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Quick Facts: What You Need to Know About Diet-Related DCM in Pets

You may have heard over the past year or so about pets – mostly dogs – developing a heart disease known as Dilated Cardiomyopathy (DCM) after being fed “grain-free” diets as their primary food source. DCM affects the ability of the heart to effectively pump blood throughout the body, and affected animals may tire quickly, have difficulty breathing, or even experience weakness or collapse. At its worst, the condition can be fatal. As loving pet owners who want to safeguard your pets’ health, it is important for you to have the most up-to-date information available to guide you in your choice of what to feed your cherished companion (as if that choice wasn’t complicated enough already!). Veterinary nutrition and cardiology experts do not yet have all the answers, but here’s what we know so far:

  1. It isn’t just “grain-free” pet foods. Diets that have been implicated so far include BEG (Boutique, Exotic, and Grain-Free) diets – these are often the foods marketed as high-end, healthy foods with limited ingredients and sometimes exotic protein sources like alligator, kangaroo, or venison. Vegetarian and vegan diets have also been associated with the development of DCM in dogs.
  2. While diet-related DCM is being diagnosed primarily in dogs, there are a few confirmed cases of cats being affected as well.
  3. DCM is not uncommon in some dog breeds, such as Doberman Pinschers, Great Danes, Irish Wolfhounds, and Cocker Spaniels, but diet-related DCM is being seen in all breeds (including mixed breeds), ages, and sizes of dogs.
  4. Most cases of DCM have been associated with dry kibble, but any formulation – including canned food, homemade diets, raw food, etc. – can be implicated.
  5. While there is no list of “safe” diets, there are some commonalities of ingredients in the diets associated with the development of DCM: legumes, seeds of legumes (called pulses), and/or potatoes are listed among the main ingredients (that is, the ingredients listed before the first vitamin or mineral ingredient).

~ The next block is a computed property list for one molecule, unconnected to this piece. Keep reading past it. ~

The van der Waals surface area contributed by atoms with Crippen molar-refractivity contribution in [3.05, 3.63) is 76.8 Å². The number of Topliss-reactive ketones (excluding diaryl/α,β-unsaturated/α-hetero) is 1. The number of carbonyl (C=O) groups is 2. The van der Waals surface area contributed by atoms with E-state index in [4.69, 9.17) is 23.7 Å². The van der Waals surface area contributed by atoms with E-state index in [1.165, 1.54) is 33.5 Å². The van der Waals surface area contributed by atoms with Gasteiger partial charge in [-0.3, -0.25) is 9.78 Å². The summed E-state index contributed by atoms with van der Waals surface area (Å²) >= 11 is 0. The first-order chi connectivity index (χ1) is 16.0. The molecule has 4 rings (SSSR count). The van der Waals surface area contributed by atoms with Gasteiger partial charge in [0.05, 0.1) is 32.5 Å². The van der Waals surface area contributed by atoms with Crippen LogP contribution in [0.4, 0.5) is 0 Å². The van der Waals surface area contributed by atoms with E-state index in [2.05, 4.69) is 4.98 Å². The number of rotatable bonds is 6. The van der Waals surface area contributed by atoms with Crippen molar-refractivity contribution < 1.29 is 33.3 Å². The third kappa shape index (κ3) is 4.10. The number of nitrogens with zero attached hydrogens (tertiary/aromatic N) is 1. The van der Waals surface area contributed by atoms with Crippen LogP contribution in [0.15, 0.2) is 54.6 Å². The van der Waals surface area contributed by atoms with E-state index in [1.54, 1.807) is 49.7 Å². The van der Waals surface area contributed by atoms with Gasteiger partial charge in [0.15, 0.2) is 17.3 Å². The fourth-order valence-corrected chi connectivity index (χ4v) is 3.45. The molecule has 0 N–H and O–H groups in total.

6. As mentioned, it is not only grain-free diets involved, but 90% of the diets identified in the cases studied so far were indeed labelled “grain-free.”
  7. Taurine deficiency in the food is thought to play a role in some cases of diet-related DCM, but not all. If your pet is diagnosed with DCM, it is probably worthwhile to check his/her taurine levels in case supplementation may help with recovery.
  8. If your dog (or cat) develops diet-related DCM, he or she can potentially recover simply by being fed a more traditional pet food containing a well-researched protein source with nutritionally valuable grains.
  9. Initial treatment for diet-related DCM will likely also include heart medications, but these can often be stopped as the heart responds to the new food.
  10. If you are feeding a diet that seems likely to be implicated in the development of DCM because it seems like a healthy choice, you are not alone. In a recent study published in the Journal of the American Veterinary Medical Association, researchers acknowledge the challenge of choosing from the glut of seemingly healthy, well-marketed, but ultimately poorly understood pet foods: “Pet food marketing has outpaced the science, and owners are not always making healthy, science-based decisions even though they want to do the best for their pets.”

For more information on this topic, follow the links below or call us at 902-477-4040.

Written by: Dr. Emily Reiner, DVM

References:

Vet Nutrition

AVMA Journals

 

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